I seem to remember that Marco Valsecchi was the first to speak of existential realism. He expressed the mutual intention, full of meaning, of the work of a group of artists who, not having signed any manifesto, were proposing a new way of comparing themselves with reality, different from neorealism : " It has ended up that for some, the most vulnerable, realism has become a sort of Mexican neo-expressionism. In English terms, for the more subtle and complex artistic temperaments, it is like Bacon."
If it is true that existential realism was merely a definition to give the value of an artistic movement to a group of artists who substantially shared their refusal to conform, one could suspect that the declared cultural homogeneity of the group owed something to a certain craftiness, and was, to some extent, a strategic shortcut.
Z) When, and how, did a stronger, more exposed, and riskier need for artistic identity become apparent?
S) This is also a question which is not easy to answer clearly, or fully, for reasons that I will try to explain. The term “existential realism” was not invented by us, the painters. it was used to describe painting that brought substantial changes to the cultural debate of that period, detaching itself from the confines of neorealism without entering the realm of abstract painting.
I think that, from the beginning, the definition passed through various approximations in order to find a common denominator among artists who explored the subject with curiosity and quite different results, as Valsecchi had understood so well.
The expression became very popular and, despite the fact that more than fifty years has passed, it is still used to refer to a group of artists in Milan and to some other Italian artists - myself among them - who have represented the movement of existential realism in Italy. It may be that something is true, but I am convinced that our history would be better understood if, with the passing of time, we looked more closely at what has been produced, rather than what has been said.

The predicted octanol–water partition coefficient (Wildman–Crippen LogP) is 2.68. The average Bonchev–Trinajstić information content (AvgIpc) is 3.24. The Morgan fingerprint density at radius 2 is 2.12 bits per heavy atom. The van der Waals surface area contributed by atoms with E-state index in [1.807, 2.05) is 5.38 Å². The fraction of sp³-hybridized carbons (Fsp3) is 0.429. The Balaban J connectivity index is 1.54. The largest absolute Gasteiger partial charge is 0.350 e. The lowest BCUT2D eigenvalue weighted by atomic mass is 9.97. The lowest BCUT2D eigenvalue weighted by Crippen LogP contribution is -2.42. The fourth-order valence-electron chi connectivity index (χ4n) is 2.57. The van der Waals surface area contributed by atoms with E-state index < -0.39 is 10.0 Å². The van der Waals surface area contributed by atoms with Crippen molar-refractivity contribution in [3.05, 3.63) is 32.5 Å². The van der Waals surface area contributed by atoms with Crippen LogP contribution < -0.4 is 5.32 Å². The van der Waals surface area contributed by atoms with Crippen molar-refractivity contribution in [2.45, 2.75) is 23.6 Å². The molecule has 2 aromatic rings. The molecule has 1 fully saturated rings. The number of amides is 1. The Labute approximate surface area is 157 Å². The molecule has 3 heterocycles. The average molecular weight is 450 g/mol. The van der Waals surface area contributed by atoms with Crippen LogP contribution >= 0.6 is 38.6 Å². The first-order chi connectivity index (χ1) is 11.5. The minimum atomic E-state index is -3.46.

I have already mentioned how our group was characterised by its eclectic elements, in a kind of anxious race to keep up with the rest of the world after the years of Fascism and the war.
Perhaps, but I may only be speaking for myself, it was the sort of cultural gathering that had formed our identity which distinguished us from Neorealist painting.
Z) Did your group ever really have the homogeneous - artistic and cultural - identity to constitute a "school", a "trend", or "a movement"? Did it ever wish to be defined in those terms? Was it identifiable only to some extent?
S) Would we have called our own work “existential realism”? Perhaps not.
I quote, because it seems to express quite well my thoughts on painting at that time, the last lines of an article of mine entitled Looking and understanding (“Guardare e capire”), published in the magazine Nuovo Mondo in 1960: "The newspapers, the radio, manifestos, the cinema and television, no-entry signs and underpasses keep people confined within the labyrinths of large cities. But I have the impression that behind it all there is someone laughing, someone who doesn't respect the rules; someone who eats, drinks and smokes on his own, full of self-satisfaction; someone with small white eyes, who, at night, walks around the deserted city as if he owned it all, with his hands in his pockets, satisfied with how things are going... And I am afraid he exists because, if I think about it, I also allow him to exist. I am really afraid that this man has some roots inside me; that he is also there, in my reflected image in the mirror. Can this be painted? Perhaps it can; it can also be painted."